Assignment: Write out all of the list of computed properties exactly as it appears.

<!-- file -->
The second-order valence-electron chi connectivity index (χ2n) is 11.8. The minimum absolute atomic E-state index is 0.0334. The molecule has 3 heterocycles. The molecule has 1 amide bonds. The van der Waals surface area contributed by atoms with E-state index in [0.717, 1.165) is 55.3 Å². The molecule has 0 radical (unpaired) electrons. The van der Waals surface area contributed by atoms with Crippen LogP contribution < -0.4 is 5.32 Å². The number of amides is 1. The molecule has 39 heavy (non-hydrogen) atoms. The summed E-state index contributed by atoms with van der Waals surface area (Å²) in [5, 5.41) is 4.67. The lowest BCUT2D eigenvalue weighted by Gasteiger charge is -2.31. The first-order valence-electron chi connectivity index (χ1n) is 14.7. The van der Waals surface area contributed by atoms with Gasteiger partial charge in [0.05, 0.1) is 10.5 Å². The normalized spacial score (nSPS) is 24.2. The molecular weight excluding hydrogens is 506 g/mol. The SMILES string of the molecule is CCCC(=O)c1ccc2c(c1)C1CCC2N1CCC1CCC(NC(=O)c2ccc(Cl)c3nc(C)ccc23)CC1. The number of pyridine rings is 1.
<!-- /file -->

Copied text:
The second-order valence-electron chi connectivity index (χ2n) is 11.8. The minimum absolute atomic E-state index is 0.0334. The molecule has 3 heterocycles. The molecule has 1 amide bonds. The van der Waals surface area contributed by atoms with E-state index in [0.717, 1.165) is 55.3 Å². The molecule has 0 radical (unpaired) electrons. The van der Waals surface area contributed by atoms with Crippen LogP contribution < -0.4 is 5.32 Å². The number of amides is 1. The molecule has 39 heavy (non-hydrogen) atoms. The summed E-state index contributed by atoms with van der Waals surface area (Å²) in [5, 5.41) is 4.67. The lowest BCUT2D eigenvalue weighted by Gasteiger charge is -2.31. The first-order valence-electron chi connectivity index (χ1n) is 14.7. The van der Waals surface area contributed by atoms with Gasteiger partial charge in [0.05, 0.1) is 10.5 Å². The normalized spacial score (nSPS) is 24.2. The molecular weight excluding hydrogens is 506 g/mol. The SMILES string of the molecule is CCCC(=O)c1ccc2c(c1)C1CCC2N1CCC1CCC(NC(=O)c2ccc(Cl)c3nc(C)ccc23)CC1. The number of pyridine rings is 1.